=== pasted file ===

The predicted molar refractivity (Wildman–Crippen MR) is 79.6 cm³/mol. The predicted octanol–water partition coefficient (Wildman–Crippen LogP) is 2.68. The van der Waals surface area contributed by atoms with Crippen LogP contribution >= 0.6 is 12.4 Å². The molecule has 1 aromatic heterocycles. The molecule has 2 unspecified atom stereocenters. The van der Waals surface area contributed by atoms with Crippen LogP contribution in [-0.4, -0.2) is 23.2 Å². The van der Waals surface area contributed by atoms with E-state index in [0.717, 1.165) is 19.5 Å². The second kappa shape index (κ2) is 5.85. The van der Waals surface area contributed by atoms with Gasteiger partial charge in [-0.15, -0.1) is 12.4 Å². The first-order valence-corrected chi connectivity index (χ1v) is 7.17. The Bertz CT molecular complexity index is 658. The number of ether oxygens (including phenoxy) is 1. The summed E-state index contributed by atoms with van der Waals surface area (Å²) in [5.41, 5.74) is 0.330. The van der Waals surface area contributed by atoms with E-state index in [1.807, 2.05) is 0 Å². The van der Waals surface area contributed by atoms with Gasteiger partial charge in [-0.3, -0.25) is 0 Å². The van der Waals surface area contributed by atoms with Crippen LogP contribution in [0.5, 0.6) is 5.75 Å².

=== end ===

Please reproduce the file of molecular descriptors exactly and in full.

The predicted molar refractivity (Wildman–Crippen MR) is 79.6 cm³/mol. The predicted octanol–water partition coefficient (Wildman–Crippen LogP) is 2.68. The van der Waals surface area contributed by atoms with Crippen LogP contribution >= 0.6 is 12.4 Å². The molecule has 1 aromatic heterocycles. The molecule has 2 unspecified atom stereocenters. The van der Waals surface area contributed by atoms with Crippen LogP contribution in [-0.4, -0.2) is 23.2 Å². The van der Waals surface area contributed by atoms with E-state index in [0.717, 1.165) is 19.5 Å². The second kappa shape index (κ2) is 5.85. The van der Waals surface area contributed by atoms with Gasteiger partial charge in [-0.15, -0.1) is 12.4 Å². The first-order valence-corrected chi connectivity index (χ1v) is 7.17. The Bertz CT molecular complexity index is 658. The number of ether oxygens (including phenoxy) is 1. The summed E-state index contributed by atoms with van der Waals surface area (Å²) in [5.41, 5.74) is 0.330. The van der Waals surface area contributed by atoms with E-state index in [1.807, 2.05) is 0 Å². The van der Waals surface area contributed by atoms with Gasteiger partial charge in [-0.3, -0.25) is 0 Å². The van der Waals surface area contributed by atoms with Crippen LogP contribution in [0.5, 0.6) is 5.75 Å².